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How these organisations are using WhatsApp Communities to drive social change 

Here's how WhatsApp Communities is simplifying communication for organisations that deal with millions of users at once.

whatsapp, whatsapp communities,From left to right, Shivnath Thukral – Director, Public Policy India, Meta Azeez Gupta – Founder, Rocket Learning, Raghavendra Prasad - Founder, Project Stepone and Nick Clegg – President. (Image Source: Meta)

How does one manage 70,000 WhatsApp Groups, each of which is critical in an organisation? Well, that’s the challenge WhatsApp Communities hopes to solve — especially for organisations involved in India’s social sector. Take the example of Bengaluru-based Rocket Learning, which works with over one million parents and children in India. It hopes that WhatsApp Communities will help bring some structure to these WhatsApp Groups. The ed-tech social startup was one of the early beta testers for the feature.

“The announcements tab in WhatsApp Communities is a godsend. This is a powerful way to broadcast messaging to various groups,” Azeez Gupta, co-founder of the startup, told indianexpress.com on the sidelines of a discussion around WhatsApp’s Communities feature held at the company’s office in Gurguram. The company showcased how select organisations part of the ‘Communities’ beta testing have been utilising it.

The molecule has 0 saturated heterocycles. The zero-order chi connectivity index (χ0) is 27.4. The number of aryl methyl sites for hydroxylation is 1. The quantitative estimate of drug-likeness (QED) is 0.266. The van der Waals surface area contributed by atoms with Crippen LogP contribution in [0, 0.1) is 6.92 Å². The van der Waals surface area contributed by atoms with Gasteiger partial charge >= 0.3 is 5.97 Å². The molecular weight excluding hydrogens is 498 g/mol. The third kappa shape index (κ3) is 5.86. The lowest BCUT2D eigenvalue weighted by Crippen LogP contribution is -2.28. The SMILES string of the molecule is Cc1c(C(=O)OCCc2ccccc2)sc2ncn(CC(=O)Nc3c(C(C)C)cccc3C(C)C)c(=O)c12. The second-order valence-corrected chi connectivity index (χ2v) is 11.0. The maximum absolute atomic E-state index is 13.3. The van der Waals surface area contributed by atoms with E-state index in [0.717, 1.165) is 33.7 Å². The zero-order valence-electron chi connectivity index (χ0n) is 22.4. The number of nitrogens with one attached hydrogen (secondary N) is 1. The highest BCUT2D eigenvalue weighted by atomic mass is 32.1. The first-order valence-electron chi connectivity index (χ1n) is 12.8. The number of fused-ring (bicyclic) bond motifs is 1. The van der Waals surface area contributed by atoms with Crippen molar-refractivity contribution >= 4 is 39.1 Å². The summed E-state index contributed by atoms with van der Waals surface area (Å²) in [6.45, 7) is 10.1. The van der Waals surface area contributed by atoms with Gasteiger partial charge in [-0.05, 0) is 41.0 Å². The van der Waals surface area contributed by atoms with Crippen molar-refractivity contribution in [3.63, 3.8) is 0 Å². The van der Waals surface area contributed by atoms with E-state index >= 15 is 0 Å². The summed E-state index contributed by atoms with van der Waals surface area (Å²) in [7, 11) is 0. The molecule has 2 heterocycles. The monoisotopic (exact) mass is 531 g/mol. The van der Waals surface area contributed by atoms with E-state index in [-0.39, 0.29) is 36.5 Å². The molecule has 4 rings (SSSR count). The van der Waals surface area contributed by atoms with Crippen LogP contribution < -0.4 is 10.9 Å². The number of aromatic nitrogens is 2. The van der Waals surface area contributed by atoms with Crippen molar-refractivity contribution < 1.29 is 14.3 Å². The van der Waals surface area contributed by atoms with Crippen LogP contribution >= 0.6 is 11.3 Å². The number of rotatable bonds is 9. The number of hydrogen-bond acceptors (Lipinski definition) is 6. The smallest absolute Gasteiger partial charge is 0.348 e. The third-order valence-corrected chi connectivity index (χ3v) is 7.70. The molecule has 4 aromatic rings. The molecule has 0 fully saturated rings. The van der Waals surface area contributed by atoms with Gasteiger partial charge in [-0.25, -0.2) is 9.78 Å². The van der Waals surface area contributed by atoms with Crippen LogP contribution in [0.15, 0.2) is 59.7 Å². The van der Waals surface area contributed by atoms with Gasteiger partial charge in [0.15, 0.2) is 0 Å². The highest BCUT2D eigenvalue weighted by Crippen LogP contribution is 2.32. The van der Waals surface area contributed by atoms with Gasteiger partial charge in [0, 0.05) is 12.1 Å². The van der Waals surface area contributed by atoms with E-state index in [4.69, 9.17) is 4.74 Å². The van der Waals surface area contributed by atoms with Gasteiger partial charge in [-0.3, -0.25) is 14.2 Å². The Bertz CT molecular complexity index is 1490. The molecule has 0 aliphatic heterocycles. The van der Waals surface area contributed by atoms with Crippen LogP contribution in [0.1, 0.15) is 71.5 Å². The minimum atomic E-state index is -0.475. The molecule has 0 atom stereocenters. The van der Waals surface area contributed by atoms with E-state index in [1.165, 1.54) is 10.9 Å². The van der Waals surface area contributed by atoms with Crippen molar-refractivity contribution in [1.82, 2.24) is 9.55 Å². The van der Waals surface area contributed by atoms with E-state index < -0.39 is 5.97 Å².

For those unaware, Communities is a new feature that has been rolled out by WhatsApp globally on Android, iOS and web. The feature allows a group admin to bring all their Groups into one community. For example, one school could add all its various parents, teachers, class-based groups to one Community and then use the ‘Announcement Tab or Group’ to broadcast a message to all these groups.

WhatsApp also sees Communities as a tool for regular admins to do messaging at scale, but in an easy way.  “Our aim with WhatsApp Communities is to make these conversations easier, more efficient and more impactful. Communities can organise their group conversations under one umbrella, without compromising privacy and security – making it a powerful tool to drive social impact at scale,” said Nick Clegg, President Global Affairs, Meta, who was part of the discussion.